A few months ago, I wrote that ISKCON marriages were meant to be revolutionary. In this piece I argue that in order to do that, couples have to get married first!
Not so long ago, an ISKCON leader asked me if I would help him to promote marriage amongst those in his care. He explained that many of his younger followers were from Eastern Europe and had grown up as children in Communist homes where marriage was viewed as utilitarian, and as a mere social aid to the ongoing revolution. Soviet wedding ceremonies, perfunctory and devoid of any religious meaning, were performed only by the State and ‘blessed’ by the couple visiting the nearest statue of Lenin.
“When these children grow up and join ISKCON,” he continued, “they too have the same approach. Many of them, although initiated devotees, see nothing wrong in living together without any form of wedding at all. Then, when the marriage proves to be inconvenient, they separate and feel no guilt at all.”
The leader felt that because of his position as a monk he could not always express an enthusiasm for weddings and marriage in general; to do so might discourage a certain number of young men and women from taking vows of chastity. But he thought that perhaps I, a married man of 25 years, and therefore obviously enthusiastic about marriage, could do it.
I understood and sympathised with his predicament and promised him that I would try my best. But I also asked if, amongst his celibate peer group in other parts of the world, he could try to at least introduce one important socio-religious conception that our ISKCON seems to be finding something of a challenge. It is not, I presented, only in former-Soviet countries where young ISKCON members seem to have particular views on marriage. “If you can do something to strengthen the correct understanding of that conception within ISKCON,” I said, “it will go a long way to creating the atmosphere you need.”
And that conception is that marriage is good. And that the celebration of a marriage through a religious, scripturally authentic wedding ceremony witnessed by the entire community, is the social sign that we think its good. And that, once a couple is married in this way, families are good. And that we can be a better movement if we celebrate all of these. Really celebrate them.
Its a conception that we may find challenging for the same reasons as the former Soviet states found the conception a challenge to the revolution. Revolutions, by their very nature, are fuelled by idealist thought which, in contrast to realist thought, asks that the individual entirely subsume his or her pursuits to the requirements of the collective.
To a State or movement dominated by idealism, marriage and the development of a family is only useful if it serves the changes the idealists wish to bring about. If they don’t help the revolution they are an impediment to it and must therefore be eliminated or have their social status severely relegated. Whilst its easy to imprison the intellectuals in such a State, it is almost impossible to eliminate mankind’s basic biological imperative. The next best thing is to engage it in the service of the State. For this reason, it was a fundamental technique of the Communists to use the family, and especially the children of the family, as informants. When children conspire against their parents the family is already broken as a unit, yet this particular form of breaking up families was common in the Soviet era.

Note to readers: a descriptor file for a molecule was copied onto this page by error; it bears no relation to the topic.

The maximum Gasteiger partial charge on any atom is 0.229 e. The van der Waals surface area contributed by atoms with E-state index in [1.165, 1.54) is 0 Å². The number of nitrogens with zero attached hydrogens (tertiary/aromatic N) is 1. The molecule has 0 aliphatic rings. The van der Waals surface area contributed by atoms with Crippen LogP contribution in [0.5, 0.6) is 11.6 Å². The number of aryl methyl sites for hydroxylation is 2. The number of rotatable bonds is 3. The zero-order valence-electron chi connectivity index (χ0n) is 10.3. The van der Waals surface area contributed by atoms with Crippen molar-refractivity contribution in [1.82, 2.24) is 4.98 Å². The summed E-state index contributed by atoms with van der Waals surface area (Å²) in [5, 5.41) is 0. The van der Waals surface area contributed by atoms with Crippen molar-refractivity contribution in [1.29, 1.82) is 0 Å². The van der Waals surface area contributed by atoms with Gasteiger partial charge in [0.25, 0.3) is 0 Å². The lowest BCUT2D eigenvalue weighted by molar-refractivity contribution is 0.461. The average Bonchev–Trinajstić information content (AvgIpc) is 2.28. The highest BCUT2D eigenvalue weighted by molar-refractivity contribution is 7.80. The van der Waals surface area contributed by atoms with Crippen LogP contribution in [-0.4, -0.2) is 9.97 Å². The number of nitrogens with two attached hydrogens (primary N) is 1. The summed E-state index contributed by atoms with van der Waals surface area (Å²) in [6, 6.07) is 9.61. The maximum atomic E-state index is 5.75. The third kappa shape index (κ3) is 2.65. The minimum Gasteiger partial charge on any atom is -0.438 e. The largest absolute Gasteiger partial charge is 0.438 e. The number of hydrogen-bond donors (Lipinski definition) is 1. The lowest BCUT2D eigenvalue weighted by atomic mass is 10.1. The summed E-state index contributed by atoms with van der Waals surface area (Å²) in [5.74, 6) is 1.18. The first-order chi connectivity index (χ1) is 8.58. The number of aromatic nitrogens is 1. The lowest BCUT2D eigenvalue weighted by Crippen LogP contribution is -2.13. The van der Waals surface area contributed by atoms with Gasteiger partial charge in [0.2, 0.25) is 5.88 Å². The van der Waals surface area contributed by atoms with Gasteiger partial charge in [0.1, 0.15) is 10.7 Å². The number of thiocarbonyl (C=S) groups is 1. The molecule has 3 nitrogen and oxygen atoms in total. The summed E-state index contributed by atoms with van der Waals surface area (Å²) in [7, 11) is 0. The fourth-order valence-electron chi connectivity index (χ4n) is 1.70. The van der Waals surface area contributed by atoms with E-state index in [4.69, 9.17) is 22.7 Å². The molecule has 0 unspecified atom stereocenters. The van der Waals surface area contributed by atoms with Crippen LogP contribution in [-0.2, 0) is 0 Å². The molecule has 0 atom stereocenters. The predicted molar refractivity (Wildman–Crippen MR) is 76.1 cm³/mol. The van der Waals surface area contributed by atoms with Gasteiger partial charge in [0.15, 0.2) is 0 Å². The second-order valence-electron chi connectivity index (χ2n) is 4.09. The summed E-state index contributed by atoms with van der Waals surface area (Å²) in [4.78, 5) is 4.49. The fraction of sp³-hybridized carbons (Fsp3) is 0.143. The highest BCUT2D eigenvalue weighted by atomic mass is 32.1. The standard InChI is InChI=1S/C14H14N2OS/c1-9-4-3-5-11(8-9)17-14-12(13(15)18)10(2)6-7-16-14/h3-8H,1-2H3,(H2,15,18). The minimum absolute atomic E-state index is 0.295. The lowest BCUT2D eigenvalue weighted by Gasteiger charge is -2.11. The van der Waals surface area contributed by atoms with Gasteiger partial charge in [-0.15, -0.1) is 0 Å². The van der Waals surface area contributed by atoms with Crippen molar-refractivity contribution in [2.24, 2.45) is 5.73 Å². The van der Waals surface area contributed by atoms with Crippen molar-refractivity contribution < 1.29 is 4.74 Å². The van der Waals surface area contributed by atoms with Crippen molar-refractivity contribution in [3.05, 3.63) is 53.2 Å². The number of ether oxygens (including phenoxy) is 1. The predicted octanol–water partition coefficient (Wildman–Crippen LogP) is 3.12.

Marriage and family, being biologically and socially self-serving, are thus viewed as a threat by idealists and revolutionaries. Two people’s energies, which could be serving the state or movement, are now serving themselves and their dependents. And if you want to create a revolution it really does help if you can find thousands of enthusiastic people, preferably young, who can give their all to it. Yet if the revolutionary movement, by its nature, threatens the very culture it was created to establish, it becomes unwieldy, unbalanced and eventually dies. Communism, originally established to create freedom from oppression, itself became the oppressor. The invisible point of balance was passed and the entire revolution collapsed.
ISKCON is a great historical revolution which seeks to bring about fundamental spiritual changes in the way that human society collectively thinks and acts. In such a short time since its inception, and against all odds, in societies dominated by materialistic propaganda, we are having an undoubted positive effect. Yet if, in the process of our revolutionary campaign, we do not honour and celebrate the God-given social and religious institution of marriage – and that means with religious marriage ceremonies and not merely certification from the State – we will find ourselves a very different movement in just a few years.
We actually require thousands upon thousands of families – well adjusted and emotionally healthy Vaishnava families – in order to really establish the Krishna consciousness movement on a firm footing. That will be the true fruit of our spiritual revolution and not a threat to it. Yet it is not easy for intelligent people to belong to a movement where they are perpetually second-class by virtue of their choice to become married. Eventually such intelligent people vote with their feet and create their own associations. That, unfortunately, is the history of religion. And when such persons are in the majority the original movement again becomes a small confederation of celibates and the revolution is lost.